Jessica Gregg of Edmonton was third in the 500-metres and Olivier Jean of Lachenaie, Que., took the bronze in the men's 1,500m. The men's relay team added a silver medal.

After missing the first two World Cup events with a concussion, Gregg stepped onto the podium for the first time this season. She crossed the line in 45.218 seconds, just behind gold medalist Zhao Nannan and runner-up Liu Qiuhong, both of China.

"Since I missed the first part of the season, I'm still getting back into shape," Gregg said. "But no matter how you are, if you race smart, you can do it, and I feel that's exactly what I did today, I had a good race pattern."

Jean was third behind winner Noh Jinkyu of Korea and Takamido Yuzo of Japan.

Gregg top Canadian

Jamie Gregg of Edmonton posted the best Canadian result at the World Cup long track speed skating event Sunday in Obihiro, Japan.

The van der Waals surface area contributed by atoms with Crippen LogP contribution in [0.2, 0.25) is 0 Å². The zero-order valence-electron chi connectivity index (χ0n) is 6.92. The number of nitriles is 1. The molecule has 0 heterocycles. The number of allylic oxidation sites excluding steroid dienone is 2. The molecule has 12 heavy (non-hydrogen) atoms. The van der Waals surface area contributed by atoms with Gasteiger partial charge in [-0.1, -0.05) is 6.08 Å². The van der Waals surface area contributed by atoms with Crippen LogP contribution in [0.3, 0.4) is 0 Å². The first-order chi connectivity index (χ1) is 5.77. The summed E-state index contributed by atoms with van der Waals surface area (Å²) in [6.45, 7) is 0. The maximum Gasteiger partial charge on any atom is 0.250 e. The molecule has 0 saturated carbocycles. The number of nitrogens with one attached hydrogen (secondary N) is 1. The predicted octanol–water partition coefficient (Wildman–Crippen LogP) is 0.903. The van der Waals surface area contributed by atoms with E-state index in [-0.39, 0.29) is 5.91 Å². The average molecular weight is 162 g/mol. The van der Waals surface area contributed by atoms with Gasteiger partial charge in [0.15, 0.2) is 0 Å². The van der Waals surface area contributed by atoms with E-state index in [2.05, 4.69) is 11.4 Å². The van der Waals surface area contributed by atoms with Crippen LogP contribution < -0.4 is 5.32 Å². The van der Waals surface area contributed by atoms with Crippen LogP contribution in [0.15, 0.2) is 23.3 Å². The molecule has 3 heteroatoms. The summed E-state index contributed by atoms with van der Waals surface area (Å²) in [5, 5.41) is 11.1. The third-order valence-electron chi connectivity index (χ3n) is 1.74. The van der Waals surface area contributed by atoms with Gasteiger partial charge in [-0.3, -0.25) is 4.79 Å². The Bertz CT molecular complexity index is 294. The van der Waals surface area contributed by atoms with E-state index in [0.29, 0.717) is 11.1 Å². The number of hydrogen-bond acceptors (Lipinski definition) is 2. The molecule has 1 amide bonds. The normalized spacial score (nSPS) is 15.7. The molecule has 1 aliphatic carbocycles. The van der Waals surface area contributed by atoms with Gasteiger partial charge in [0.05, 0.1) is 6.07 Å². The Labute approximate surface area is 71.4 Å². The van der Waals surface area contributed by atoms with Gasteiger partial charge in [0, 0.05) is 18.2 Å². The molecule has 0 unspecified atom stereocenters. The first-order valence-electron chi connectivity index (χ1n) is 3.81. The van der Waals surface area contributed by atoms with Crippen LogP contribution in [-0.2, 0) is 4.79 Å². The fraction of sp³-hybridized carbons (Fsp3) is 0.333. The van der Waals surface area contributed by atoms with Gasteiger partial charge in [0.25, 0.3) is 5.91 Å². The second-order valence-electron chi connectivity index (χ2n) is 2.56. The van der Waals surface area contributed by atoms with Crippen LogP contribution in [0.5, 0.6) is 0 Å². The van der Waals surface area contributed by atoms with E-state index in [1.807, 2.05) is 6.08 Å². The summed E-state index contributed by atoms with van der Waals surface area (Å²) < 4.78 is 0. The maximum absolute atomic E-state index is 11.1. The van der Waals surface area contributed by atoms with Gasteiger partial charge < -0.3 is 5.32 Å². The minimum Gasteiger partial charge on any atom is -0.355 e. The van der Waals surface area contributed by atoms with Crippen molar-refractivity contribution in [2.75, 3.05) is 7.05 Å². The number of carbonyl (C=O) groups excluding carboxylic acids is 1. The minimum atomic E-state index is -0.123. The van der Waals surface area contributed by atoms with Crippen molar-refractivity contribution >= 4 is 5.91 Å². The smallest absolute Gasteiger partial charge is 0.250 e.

Gregg finished fifth in the men's 500-metres, missing the podium by 12-hundredths of a second to wrap up the pre-Christmas portion of the World Cup schedule.

"I wish there was another World Cup, because I feel I am just getting better and better as the competitions go on," Gregg said. "Even though my races were not perfect, the speed is coming easier."

Joji Kato of Japan won the race while teammate Keiichiro Nagashima was second. Korean Kyou-Hyuk Lee took the bronze medal.

Shannon Rempel of Winnipeg finished 12th in the women's 500m and eighth in the 1,000m.

In the men's 1,000m, Gregg's ninth-place showing was the best result by a Canuck. Denny Morrison of Fort St. John, B.C., was 14th and Richard MacLennan of Sault Ste. Marie, Ont., was 18th.

Patrick Chan can finally celebrate a win on the international stage.

The 19-year-old world silver medalist won the gold medal in the men's competition at the ISU Grand Prix Final figure skating event Saturday in Beijing.

"It feels great to get the victory," said Chan. "I always wanted to do well at this event."

The Toronto native delivered his best performance of the season with a final score of 259.75.